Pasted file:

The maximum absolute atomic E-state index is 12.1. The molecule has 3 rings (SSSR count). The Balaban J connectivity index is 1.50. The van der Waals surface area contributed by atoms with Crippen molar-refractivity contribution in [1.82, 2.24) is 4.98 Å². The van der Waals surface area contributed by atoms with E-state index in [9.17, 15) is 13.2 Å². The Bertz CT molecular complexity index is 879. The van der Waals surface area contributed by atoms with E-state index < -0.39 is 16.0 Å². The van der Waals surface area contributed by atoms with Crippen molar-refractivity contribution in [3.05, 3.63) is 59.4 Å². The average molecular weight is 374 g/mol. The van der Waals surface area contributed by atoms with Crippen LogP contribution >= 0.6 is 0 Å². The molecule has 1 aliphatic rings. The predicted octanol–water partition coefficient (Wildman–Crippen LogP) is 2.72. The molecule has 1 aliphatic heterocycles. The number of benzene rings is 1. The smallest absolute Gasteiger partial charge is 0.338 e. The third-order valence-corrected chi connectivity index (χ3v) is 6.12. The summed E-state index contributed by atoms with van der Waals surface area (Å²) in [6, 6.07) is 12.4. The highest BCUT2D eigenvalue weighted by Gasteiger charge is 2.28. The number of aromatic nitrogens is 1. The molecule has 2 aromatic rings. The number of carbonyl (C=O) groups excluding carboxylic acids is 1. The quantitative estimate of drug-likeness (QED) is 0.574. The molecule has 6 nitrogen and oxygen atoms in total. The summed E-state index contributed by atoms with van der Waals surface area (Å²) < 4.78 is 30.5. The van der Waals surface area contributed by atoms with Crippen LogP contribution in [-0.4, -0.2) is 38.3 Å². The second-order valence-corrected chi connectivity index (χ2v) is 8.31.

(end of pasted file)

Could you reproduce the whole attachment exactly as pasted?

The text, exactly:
The maximum absolute atomic E-state index is 12.1. The molecule has 3 rings (SSSR count). The Balaban J connectivity index is 1.50. The van der Waals surface area contributed by atoms with Crippen molar-refractivity contribution in [1.82, 2.24) is 4.98 Å². The van der Waals surface area contributed by atoms with E-state index in [9.17, 15) is 13.2 Å². The Bertz CT molecular complexity index is 879. The van der Waals surface area contributed by atoms with E-state index < -0.39 is 16.0 Å². The van der Waals surface area contributed by atoms with Crippen molar-refractivity contribution in [3.05, 3.63) is 59.4 Å². The average molecular weight is 374 g/mol. The van der Waals surface area contributed by atoms with Crippen LogP contribution >= 0.6 is 0 Å². The molecule has 1 aliphatic rings. The predicted octanol–water partition coefficient (Wildman–Crippen LogP) is 2.72. The molecule has 1 aliphatic heterocycles. The number of benzene rings is 1. The smallest absolute Gasteiger partial charge is 0.338 e. The third-order valence-corrected chi connectivity index (χ3v) is 6.12. The summed E-state index contributed by atoms with van der Waals surface area (Å²) in [6, 6.07) is 12.4. The highest BCUT2D eigenvalue weighted by Gasteiger charge is 2.28. The number of aromatic nitrogens is 1. The molecule has 2 aromatic rings. The number of carbonyl (C=O) groups excluding carboxylic acids is 1. The quantitative estimate of drug-likeness (QED) is 0.574. The molecule has 6 nitrogen and oxygen atoms in total. The summed E-state index contributed by atoms with van der Waals surface area (Å²) < 4.78 is 30.5. The van der Waals surface area contributed by atoms with Crippen LogP contribution in [-0.4, -0.2) is 38.3 Å². The second-order valence-corrected chi connectivity index (χ2v) is 8.31.